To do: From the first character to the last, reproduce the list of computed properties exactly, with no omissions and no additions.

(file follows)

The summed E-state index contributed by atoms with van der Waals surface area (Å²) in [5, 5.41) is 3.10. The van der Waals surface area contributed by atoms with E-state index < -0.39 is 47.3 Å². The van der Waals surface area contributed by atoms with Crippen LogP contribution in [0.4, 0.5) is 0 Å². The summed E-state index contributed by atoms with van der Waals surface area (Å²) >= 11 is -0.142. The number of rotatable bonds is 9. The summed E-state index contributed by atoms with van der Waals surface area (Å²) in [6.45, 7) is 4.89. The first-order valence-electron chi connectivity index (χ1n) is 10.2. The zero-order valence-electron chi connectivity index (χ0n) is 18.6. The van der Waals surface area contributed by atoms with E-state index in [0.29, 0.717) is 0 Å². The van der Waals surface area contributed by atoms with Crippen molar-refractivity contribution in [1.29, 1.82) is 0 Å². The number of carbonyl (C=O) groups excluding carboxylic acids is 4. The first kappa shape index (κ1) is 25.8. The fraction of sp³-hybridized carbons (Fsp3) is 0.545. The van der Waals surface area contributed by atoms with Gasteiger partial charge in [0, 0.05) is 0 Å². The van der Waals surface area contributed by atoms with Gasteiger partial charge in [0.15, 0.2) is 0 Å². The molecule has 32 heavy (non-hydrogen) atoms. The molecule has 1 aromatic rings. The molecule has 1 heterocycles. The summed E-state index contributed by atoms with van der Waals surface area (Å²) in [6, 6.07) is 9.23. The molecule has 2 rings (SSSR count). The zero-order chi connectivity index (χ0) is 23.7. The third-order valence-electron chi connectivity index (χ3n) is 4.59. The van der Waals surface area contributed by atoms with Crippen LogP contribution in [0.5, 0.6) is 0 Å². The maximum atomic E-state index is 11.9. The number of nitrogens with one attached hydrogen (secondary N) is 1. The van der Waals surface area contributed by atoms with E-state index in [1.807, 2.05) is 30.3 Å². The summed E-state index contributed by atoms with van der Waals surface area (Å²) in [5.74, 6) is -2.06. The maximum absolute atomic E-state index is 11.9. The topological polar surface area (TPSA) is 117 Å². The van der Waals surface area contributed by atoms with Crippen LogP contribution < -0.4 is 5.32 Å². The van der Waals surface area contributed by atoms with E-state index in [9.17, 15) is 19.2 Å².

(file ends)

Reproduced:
The summed E-state index contributed by atoms with van der Waals surface area (Å²) in [5, 5.41) is 3.10. The van der Waals surface area contributed by atoms with E-state index < -0.39 is 47.3 Å². The van der Waals surface area contributed by atoms with Crippen LogP contribution in [0.4, 0.5) is 0 Å². The summed E-state index contributed by atoms with van der Waals surface area (Å²) >= 11 is -0.142. The number of rotatable bonds is 9. The summed E-state index contributed by atoms with van der Waals surface area (Å²) in [6.45, 7) is 4.89. The first-order valence-electron chi connectivity index (χ1n) is 10.2. The zero-order valence-electron chi connectivity index (χ0n) is 18.6. The van der Waals surface area contributed by atoms with E-state index in [0.29, 0.717) is 0 Å². The van der Waals surface area contributed by atoms with Crippen molar-refractivity contribution in [1.29, 1.82) is 0 Å². The number of carbonyl (C=O) groups excluding carboxylic acids is 4. The first kappa shape index (κ1) is 25.8. The fraction of sp³-hybridized carbons (Fsp3) is 0.545. The van der Waals surface area contributed by atoms with Gasteiger partial charge in [0, 0.05) is 0 Å². The van der Waals surface area contributed by atoms with Gasteiger partial charge in [0.15, 0.2) is 0 Å². The molecule has 32 heavy (non-hydrogen) atoms. The molecule has 1 aromatic rings. The molecule has 1 heterocycles. The summed E-state index contributed by atoms with van der Waals surface area (Å²) in [6, 6.07) is 9.23. The molecule has 2 rings (SSSR count). The zero-order chi connectivity index (χ0) is 23.7. The third-order valence-electron chi connectivity index (χ3n) is 4.59. The van der Waals surface area contributed by atoms with Crippen LogP contribution in [0.5, 0.6) is 0 Å². The maximum atomic E-state index is 11.9. The number of nitrogens with one attached hydrogen (secondary N) is 1. The van der Waals surface area contributed by atoms with E-state index in [1.807, 2.05) is 30.3 Å². The summed E-state index contributed by atoms with van der Waals surface area (Å²) in [5.74, 6) is -2.06. The maximum absolute atomic E-state index is 11.9. The topological polar surface area (TPSA) is 117 Å². The van der Waals surface area contributed by atoms with Crippen LogP contribution < -0.4 is 5.32 Å². The van der Waals surface area contributed by atoms with E-state index in [9.17, 15) is 19.2 Å².